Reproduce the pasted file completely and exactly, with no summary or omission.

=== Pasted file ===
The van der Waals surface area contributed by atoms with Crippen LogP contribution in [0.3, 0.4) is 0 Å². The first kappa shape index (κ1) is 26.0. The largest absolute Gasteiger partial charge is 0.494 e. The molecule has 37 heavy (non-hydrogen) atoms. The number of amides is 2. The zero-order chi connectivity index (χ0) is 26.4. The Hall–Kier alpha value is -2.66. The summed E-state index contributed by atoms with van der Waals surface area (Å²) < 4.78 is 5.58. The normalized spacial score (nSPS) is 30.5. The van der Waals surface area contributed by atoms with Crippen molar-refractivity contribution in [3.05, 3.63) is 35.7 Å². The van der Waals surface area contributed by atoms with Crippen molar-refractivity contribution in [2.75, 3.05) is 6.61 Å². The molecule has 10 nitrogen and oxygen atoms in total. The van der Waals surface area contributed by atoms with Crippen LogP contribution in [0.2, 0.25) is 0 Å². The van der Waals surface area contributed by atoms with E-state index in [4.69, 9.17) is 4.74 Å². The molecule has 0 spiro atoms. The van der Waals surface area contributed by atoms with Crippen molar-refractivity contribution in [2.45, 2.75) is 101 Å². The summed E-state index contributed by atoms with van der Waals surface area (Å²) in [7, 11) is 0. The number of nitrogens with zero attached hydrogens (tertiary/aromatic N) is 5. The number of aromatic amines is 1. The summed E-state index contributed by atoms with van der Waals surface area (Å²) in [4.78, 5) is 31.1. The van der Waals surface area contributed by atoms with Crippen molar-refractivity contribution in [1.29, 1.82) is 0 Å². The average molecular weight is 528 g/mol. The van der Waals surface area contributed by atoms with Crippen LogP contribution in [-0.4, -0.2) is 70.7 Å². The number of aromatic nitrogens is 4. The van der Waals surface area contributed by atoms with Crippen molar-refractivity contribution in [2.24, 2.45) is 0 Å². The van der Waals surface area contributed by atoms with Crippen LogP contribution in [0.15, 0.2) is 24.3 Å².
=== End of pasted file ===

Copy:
The van der Waals surface area contributed by atoms with Crippen LogP contribution in [0.3, 0.4) is 0 Å². The first kappa shape index (κ1) is 26.0. The largest absolute Gasteiger partial charge is 0.494 e. The molecule has 37 heavy (non-hydrogen) atoms. The number of amides is 2. The zero-order chi connectivity index (χ0) is 26.4. The Hall–Kier alpha value is -2.66. The summed E-state index contributed by atoms with van der Waals surface area (Å²) < 4.78 is 5.58. The normalized spacial score (nSPS) is 30.5. The van der Waals surface area contributed by atoms with Crippen molar-refractivity contribution in [3.05, 3.63) is 35.7 Å². The van der Waals surface area contributed by atoms with Crippen molar-refractivity contribution in [2.75, 3.05) is 6.61 Å². The molecule has 10 nitrogen and oxygen atoms in total. The van der Waals surface area contributed by atoms with Crippen LogP contribution in [0.2, 0.25) is 0 Å². The van der Waals surface area contributed by atoms with E-state index in [4.69, 9.17) is 4.74 Å². The molecule has 0 spiro atoms. The van der Waals surface area contributed by atoms with Crippen molar-refractivity contribution in [2.45, 2.75) is 101 Å². The summed E-state index contributed by atoms with van der Waals surface area (Å²) in [7, 11) is 0. The number of nitrogens with zero attached hydrogens (tertiary/aromatic N) is 5. The number of aromatic amines is 1. The summed E-state index contributed by atoms with van der Waals surface area (Å²) in [4.78, 5) is 31.1. The van der Waals surface area contributed by atoms with Crippen molar-refractivity contribution in [1.29, 1.82) is 0 Å². The average molecular weight is 528 g/mol. The van der Waals surface area contributed by atoms with Crippen LogP contribution in [-0.4, -0.2) is 70.7 Å². The number of aromatic nitrogens is 4. The van der Waals surface area contributed by atoms with Crippen molar-refractivity contribution in [2.24, 2.45) is 0 Å². The van der Waals surface area contributed by atoms with Crippen LogP contribution in [0.15, 0.2) is 24.3 Å².